- You'll save an extra 5% on Books purchased from Amazon.ca, now through July 29th. No code necessary, discount applied at checkout. Here's how (restrictions apply)
Consciousness Explained Paperback – Oct 20 1992
Special Offers and Product Promotions
Frequently Bought Together
Customers Who Bought This Item Also Bought
No Kindle device required. Download one of the Free Kindle apps to start reading Kindle books on your smartphone, tablet, and computer.
Getting the download link through email is temporarily not available. Please check back later.
To get the free app, enter your mobile phone number.
Consciousness is notoriously difficult to explain. On one hand, there are facts about conscious experience--the way clarinets sound, the way lemonade tastes--that we know subjectively, from the inside. On the other hand, such facts are not readily accommodated in the objective world described by science. How, after all, could the reediness of clarinets or the tartness of lemonade be predicted in advance? Central to Daniel C. Dennett's attempt to resolve this dilemma is the "heterophenomenological" method, which treats reports of introspection nontraditionally--not as evidence to be used in explaining consciousness, but as data to be explained. Using this method, Dennett argues against the myth of the Cartesian theater--the idea that consciousness can be precisely located in space or in time. To replace the Cartesian theater, he introduces his own multiple drafts model of consciousness, in which the mind is a bubbling congeries of unsupervised parallel processing. Finally, Dennett tackles the conventional philosophical questions about consciousness, taking issue not only with the traditional answers but also with the traditional methodology by which they were reached.
Dennett's writing, while always serious, is never solemn; who would have thought that combining philosophy, psychology, and neuroscience could be such fun? Not every reader will be convinced that Dennett has succeeded in explaining consciousness; many will feel that his account fails to capture essential features of conscious experience. But none will want to deny that the attempt was well worth making. --Glenn Branch
From Publishers Weekly
Tufts University cognitive scientist Dennett claims to have developed a major new theory of consciousness, yet his view of the brain as a massive parallel processor is a familiar one. What is different in his counter-intuitive theory is the claim that human consciousness, rather than being "hard-wired" into the brain's innate machinery, is more like software "running on the brain's parallel hardware" and is largely a product of cultural evolution. Author of Brainstorms , Dennett leads the adventurous gently through thought experiments, metaphors and diagrams in a treatise keyed to the serious, diligent reader. He presents a plausible evolutionary scenario of how consciousness could have emerged from the hominid brain. Dennett's audacious, tantalizing foray into the mind's inner workings ties up loose ends at the interface of cognitive psychology, artificial intelligence, neuroscience and biology.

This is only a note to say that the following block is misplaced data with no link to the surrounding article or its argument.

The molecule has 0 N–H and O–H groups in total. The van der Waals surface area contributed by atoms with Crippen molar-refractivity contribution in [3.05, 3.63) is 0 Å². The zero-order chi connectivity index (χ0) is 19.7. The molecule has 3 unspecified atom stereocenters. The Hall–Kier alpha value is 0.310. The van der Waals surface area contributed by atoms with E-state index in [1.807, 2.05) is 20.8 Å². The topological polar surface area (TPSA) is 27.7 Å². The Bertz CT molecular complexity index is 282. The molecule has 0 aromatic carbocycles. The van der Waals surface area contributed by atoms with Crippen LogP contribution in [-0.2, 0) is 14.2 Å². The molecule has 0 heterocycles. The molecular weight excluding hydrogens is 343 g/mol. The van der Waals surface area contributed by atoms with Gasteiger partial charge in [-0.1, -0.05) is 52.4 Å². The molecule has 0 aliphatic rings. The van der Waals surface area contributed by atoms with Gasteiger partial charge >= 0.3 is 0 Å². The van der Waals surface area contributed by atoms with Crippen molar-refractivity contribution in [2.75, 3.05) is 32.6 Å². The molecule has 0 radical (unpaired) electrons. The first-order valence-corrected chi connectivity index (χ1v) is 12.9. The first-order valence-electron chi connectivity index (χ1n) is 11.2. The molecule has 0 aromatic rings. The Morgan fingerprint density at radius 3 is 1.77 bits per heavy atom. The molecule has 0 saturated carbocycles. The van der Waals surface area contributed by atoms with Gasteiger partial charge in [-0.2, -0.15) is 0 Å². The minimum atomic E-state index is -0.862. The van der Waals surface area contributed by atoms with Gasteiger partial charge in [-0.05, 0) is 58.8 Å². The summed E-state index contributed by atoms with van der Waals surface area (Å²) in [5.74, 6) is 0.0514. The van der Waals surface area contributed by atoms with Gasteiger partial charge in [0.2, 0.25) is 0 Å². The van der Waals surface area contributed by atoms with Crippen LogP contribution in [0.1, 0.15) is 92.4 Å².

Copyright 1991 Reed Business Information, Inc. --This text refers to an out of print or unavailable edition of this title.
What Other Items Do Customers Buy After Viewing This Item?
Top Customer Reviews
Another reviewer titles his review "Consciousness Denied." That is a fair comment. Many people think that Dennett explains away consciousness, rather than explaining it. In fact, I agree with that critism myself -- I think. I tend to agree with John Searle (again -- think). The one star rating, however, is grossly unfair. Consciousness is a very hard problem, to put it mildly, and Dennett's reasoning and opinions are crucial for two reasons. First, they are very well thought out, and well expressed. Moreover, Dennett is one of the key writers in the area, and if you read anything else about consciousness, you will find references and responses to Dennett.
Other authors worth reading in this area include John Searle (no friend of Dennett), Susan Blackmore, Steven Pinker, David Chalmers, V. S. Ramachandran and Antonio Damasio.